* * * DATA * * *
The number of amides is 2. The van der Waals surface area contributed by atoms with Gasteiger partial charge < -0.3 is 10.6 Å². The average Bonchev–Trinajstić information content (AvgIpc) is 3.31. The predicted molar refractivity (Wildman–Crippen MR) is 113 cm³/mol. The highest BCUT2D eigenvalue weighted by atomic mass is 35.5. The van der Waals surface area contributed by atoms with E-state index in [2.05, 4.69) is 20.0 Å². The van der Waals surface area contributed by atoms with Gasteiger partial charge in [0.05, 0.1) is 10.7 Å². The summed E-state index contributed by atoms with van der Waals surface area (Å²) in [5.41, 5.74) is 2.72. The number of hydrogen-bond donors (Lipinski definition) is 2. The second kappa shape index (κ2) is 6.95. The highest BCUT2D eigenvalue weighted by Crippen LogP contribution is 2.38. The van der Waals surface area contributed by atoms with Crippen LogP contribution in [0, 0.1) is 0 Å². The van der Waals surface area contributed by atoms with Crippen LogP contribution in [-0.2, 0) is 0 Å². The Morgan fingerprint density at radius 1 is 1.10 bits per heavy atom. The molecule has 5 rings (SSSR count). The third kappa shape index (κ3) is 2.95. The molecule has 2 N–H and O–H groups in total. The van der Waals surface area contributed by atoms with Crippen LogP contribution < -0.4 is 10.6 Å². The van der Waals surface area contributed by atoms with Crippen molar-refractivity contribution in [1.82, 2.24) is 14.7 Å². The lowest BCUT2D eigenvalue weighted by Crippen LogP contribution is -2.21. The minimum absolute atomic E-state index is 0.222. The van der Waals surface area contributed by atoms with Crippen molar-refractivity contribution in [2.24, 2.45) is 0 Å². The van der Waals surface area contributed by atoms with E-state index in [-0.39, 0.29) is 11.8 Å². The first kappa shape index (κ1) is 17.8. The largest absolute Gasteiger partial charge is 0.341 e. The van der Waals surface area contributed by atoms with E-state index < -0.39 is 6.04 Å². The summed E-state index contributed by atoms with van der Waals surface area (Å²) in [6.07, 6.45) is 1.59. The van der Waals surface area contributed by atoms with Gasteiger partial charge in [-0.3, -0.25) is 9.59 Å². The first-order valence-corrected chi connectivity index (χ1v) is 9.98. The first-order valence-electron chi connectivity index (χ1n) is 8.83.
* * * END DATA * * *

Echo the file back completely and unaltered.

The number of amides is 2. The van der Waals surface area contributed by atoms with Gasteiger partial charge < -0.3 is 10.6 Å². The average Bonchev–Trinajstić information content (AvgIpc) is 3.31. The predicted molar refractivity (Wildman–Crippen MR) is 113 cm³/mol. The highest BCUT2D eigenvalue weighted by atomic mass is 35.5. The van der Waals surface area contributed by atoms with E-state index in [2.05, 4.69) is 20.0 Å². The van der Waals surface area contributed by atoms with Gasteiger partial charge in [0.05, 0.1) is 10.7 Å². The summed E-state index contributed by atoms with van der Waals surface area (Å²) in [5.41, 5.74) is 2.72. The number of hydrogen-bond donors (Lipinski definition) is 2. The second kappa shape index (κ2) is 6.95. The highest BCUT2D eigenvalue weighted by Crippen LogP contribution is 2.38. The van der Waals surface area contributed by atoms with Crippen LogP contribution in [0, 0.1) is 0 Å². The van der Waals surface area contributed by atoms with Crippen LogP contribution in [-0.2, 0) is 0 Å². The Morgan fingerprint density at radius 1 is 1.10 bits per heavy atom. The molecule has 5 rings (SSSR count). The third kappa shape index (κ3) is 2.95. The molecule has 2 N–H and O–H groups in total. The van der Waals surface area contributed by atoms with Crippen LogP contribution < -0.4 is 10.6 Å². The van der Waals surface area contributed by atoms with Crippen molar-refractivity contribution in [1.82, 2.24) is 14.7 Å². The lowest BCUT2D eigenvalue weighted by Crippen LogP contribution is -2.21. The minimum absolute atomic E-state index is 0.222. The van der Waals surface area contributed by atoms with Crippen molar-refractivity contribution in [2.24, 2.45) is 0 Å². The van der Waals surface area contributed by atoms with E-state index in [-0.39, 0.29) is 11.8 Å². The first kappa shape index (κ1) is 17.8. The largest absolute Gasteiger partial charge is 0.341 e. The van der Waals surface area contributed by atoms with E-state index < -0.39 is 6.04 Å². The summed E-state index contributed by atoms with van der Waals surface area (Å²) in [6.07, 6.45) is 1.59. The van der Waals surface area contributed by atoms with Gasteiger partial charge in [-0.3, -0.25) is 9.59 Å². The first-order valence-corrected chi connectivity index (χ1v) is 9.98. The first-order valence-electron chi connectivity index (χ1n) is 8.83.